Château Labégorce

This old property, which dates back to the middle of the 14th century, probably takes its name from L'Abbée Gorce, an abbot and member of family spread throughout Margaux.

In 1795, just after the French Revolution, some of the property was sold and the estate was divided in three. Each passed through various hands until Hubert Perrodo came along. M Perrodo acquired the rump of the estate, Labégorce in 1989 and set about trying to reunite the three elements.

In 2002 he bought the château and buildings of the L'Abbée Gorsse de Gorsse, though the vineyard of that property eluded him and was acquired by Château Margaux, and in 2005 he brought the three historic elements back together by buying Labégorce-Zédé.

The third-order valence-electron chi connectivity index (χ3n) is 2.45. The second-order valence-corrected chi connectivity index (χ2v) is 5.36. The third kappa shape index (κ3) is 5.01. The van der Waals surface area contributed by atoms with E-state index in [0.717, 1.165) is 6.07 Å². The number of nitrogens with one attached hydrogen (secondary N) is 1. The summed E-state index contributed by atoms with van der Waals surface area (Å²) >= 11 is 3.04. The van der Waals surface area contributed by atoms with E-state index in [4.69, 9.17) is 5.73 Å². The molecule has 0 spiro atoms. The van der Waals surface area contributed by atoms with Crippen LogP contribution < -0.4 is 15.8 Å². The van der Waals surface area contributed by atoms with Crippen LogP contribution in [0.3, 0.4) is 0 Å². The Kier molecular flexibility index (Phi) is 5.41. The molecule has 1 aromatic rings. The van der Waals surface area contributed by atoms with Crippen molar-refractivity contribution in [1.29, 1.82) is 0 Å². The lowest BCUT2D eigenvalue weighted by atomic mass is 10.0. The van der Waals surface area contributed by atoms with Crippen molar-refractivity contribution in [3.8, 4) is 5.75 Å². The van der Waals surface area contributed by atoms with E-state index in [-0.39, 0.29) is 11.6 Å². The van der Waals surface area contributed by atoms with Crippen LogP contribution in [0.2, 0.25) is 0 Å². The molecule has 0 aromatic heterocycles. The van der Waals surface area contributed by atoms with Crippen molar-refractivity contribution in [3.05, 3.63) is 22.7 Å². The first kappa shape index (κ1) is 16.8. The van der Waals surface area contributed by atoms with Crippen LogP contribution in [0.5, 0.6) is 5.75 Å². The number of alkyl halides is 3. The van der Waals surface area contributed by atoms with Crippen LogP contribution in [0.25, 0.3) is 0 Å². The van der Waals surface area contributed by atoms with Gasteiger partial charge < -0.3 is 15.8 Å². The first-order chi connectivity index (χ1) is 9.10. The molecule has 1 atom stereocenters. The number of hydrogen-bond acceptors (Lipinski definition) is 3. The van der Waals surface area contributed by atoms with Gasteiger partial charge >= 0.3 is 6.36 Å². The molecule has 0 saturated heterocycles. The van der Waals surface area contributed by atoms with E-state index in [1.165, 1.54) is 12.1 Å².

Tragically, he was killed in a skiing accident a year later and it was left to his daughter Nathalie to run the recently reunited estate. This she has done with aplomb.

The property is one of the largest in Margaux at 53 hectares, planted with cabernet sauvignon (50%), merlot (45%), cabernet franc and petit verdot at 3% and 2% each, with the merlot creeping up as a percentage of plantings in recent years. Some of the vines are centurions and there are many planted in the 1950s, and with new plantings the average vine age is 30 years.

The terroir is largely gravel and sandy soil with some limestone intermingled. Fermentation takes place in concrete and stainless steel tanks and the wine ages for some 15 months in 50% new oak. The second wine of the property is Zédé de Labégorce.

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